In recent days there’s been much discussion about Facebook’s role, particularly since it has been taking more and more liberties with the vast amounts of data about it users that it holds, scaling back the notions of privacy and integrity as they see fit. Many people are calling for decentralized alternatives to Facebook to rear their heads, and I suppose people have been calling for decentralized search engines as well for some time.

Much seems to be at stake here. What’s the future direction of the internet? A few giants holding all the data, monopolising certain functions, or a distributed network of peers, creating functionality together? The debate is ideologically charged and could be mapped into a big government/small government discussion, although I think it would be fruitless to do so. What is certain is that radically different applications can be created using the centralized/decentralized models and that it is rarely a case of merely “porting” an app from one architecture to another, the way you port an application from C to Java. On an abstract level, the two models could serve as substrates for the same functionalities (such as social network services), but the concrete implementations would have very different characteristics.

Do we create centralized applications because our legal systems, property rights systems, and so on, have not evolved at the same pace as our infrastructure, so that our tendencies, habits and ideals from a brick-and-mortar world are preserved in the world of fiber and switches, appearing ever more outdated?

In Sweden this debate has been especially pronounced recently with companies like Flattr being firmly on the side of decentralized models. Flattr is trying to be a universal donation system for content on the internet, and the vision behind it is a large number of decentralized creators of “content” (which are themselves consumers).

I’m not sure which model will win in the long run. I prefer to think that both models have a role to play and that they can coexist nicely. But lately it seems as if the centralized model has had a bit too much momentum. Let’s dig deeper into the decentralizing potential of the internet!

Searching and creating

We distinguish between inventions and discoveries. You can own the intellectual property rights to an invention, but not to a discovery (you can’t patent the discovery of mercury or selenium, for instance). Inventions are meant to be created, and discoveries are meant to be sought for. But sometimes, the line between invention and discovery is blurry.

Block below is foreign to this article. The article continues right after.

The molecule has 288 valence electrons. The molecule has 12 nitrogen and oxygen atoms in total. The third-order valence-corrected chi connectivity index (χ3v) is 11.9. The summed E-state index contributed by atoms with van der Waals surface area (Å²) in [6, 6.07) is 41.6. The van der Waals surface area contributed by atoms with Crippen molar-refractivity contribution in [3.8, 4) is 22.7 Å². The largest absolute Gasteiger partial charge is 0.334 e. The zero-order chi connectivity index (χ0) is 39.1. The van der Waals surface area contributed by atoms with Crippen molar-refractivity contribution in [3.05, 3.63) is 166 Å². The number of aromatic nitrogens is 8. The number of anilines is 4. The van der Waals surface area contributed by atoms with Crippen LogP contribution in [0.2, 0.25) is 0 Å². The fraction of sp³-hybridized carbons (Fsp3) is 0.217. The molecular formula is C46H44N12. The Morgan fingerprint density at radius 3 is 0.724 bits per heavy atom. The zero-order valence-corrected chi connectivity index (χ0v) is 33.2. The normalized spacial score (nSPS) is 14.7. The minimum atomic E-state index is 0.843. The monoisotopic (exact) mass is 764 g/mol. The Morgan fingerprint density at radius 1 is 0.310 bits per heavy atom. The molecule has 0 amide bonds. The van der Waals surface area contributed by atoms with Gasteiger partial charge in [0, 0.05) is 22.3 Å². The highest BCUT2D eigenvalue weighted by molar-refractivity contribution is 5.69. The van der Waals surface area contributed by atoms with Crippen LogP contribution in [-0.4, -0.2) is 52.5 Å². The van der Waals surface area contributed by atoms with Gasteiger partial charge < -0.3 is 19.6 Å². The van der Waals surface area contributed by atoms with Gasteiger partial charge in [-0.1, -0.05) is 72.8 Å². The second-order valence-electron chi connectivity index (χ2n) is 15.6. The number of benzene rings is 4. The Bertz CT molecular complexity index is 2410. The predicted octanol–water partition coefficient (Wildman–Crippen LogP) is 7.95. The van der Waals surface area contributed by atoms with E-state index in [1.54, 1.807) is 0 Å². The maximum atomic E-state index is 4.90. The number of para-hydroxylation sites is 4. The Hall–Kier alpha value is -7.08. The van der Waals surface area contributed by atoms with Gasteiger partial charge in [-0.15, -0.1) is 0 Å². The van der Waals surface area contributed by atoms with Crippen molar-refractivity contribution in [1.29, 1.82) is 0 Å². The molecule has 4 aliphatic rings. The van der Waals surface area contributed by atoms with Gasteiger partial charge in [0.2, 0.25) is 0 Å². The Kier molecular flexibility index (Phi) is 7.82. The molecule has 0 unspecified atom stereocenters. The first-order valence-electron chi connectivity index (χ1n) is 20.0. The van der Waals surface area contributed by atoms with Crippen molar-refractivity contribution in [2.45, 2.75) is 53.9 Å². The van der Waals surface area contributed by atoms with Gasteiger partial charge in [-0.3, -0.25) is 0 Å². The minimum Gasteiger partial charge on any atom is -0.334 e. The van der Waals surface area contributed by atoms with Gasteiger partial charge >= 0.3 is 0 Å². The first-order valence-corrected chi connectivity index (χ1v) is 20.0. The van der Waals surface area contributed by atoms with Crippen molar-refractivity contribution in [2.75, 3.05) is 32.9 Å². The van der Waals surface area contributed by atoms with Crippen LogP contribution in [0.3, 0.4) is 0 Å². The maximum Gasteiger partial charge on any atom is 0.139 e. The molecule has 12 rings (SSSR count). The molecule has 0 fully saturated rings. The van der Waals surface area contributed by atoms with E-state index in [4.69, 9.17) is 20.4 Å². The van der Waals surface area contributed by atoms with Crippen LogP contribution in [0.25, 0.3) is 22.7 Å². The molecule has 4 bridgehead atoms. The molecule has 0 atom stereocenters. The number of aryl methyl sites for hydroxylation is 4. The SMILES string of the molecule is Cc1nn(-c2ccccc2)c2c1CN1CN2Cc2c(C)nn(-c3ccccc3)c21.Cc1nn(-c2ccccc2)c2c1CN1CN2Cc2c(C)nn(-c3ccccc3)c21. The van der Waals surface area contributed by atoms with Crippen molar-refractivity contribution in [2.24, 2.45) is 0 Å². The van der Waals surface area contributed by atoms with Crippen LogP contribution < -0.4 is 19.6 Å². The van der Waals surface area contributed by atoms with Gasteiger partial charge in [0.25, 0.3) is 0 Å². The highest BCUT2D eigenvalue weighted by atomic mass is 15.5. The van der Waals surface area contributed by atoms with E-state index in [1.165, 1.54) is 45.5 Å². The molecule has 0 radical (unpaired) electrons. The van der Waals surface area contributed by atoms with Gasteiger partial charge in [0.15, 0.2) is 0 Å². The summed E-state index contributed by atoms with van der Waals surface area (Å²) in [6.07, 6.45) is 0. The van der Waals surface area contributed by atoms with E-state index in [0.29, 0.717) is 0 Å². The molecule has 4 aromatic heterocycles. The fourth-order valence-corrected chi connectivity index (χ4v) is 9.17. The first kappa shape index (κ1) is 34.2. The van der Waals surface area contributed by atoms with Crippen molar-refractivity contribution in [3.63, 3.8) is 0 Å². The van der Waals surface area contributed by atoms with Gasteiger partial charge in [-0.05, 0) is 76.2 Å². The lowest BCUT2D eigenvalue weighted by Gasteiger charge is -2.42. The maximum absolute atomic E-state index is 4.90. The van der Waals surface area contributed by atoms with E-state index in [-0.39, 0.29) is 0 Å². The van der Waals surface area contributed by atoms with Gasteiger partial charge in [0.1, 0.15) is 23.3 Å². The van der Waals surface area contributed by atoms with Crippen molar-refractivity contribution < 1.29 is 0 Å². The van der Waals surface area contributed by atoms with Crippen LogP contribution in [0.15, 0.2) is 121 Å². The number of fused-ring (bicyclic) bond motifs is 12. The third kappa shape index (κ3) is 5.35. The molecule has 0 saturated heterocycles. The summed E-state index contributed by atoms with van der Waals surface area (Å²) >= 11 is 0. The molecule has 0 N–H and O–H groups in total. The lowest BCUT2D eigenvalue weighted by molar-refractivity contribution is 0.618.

We cannot own the rights to mathematical structures or theorems, since they follow directly from axioms. Anyone with a mathematical education would come to the same results within the same axiomatic system. The creation of a mathematical theorem can be said to be a search process, hence the term “discovery” and not “invention”.

We can own the rights to music and paintings, since these are considered to be inventions. But isn’t the process that leads to a painting or work of music being created also a search process? Doesn’t the artist search for possible combinations that work together, in a — albeit very large and continuous — search space? But this is considered to be creation/synthesis rather than search.

The software developer is, at least sometimes, somewhere in between. A vision of a user interface that interacts with end users in a certain way can perhaps be said to come from the same large, continuous space as music and paintings come from. But given the constraints imposed by such a vision, and by the platform on which the system is to be built, the available libraries, the languages, etc, I would say that the construction of much of desktop/consumer software is a search problem. We look for combinations of components that fit the constraints, and when we have decided on this combination, we must connect the pieces together correctly. The space of possible solutions here, at least for someone who follows good design principles, is in essence much smaller than the music/painting search space. Of course there are considerations of taste and style, but they are completely irrelevant to the compiled product. They are a programmer aid.

Artificial intelligence problems are defined as search problems. But what are search problems, and what are “creational” problems, precisely? Is it merely a question of the size of the search/design space?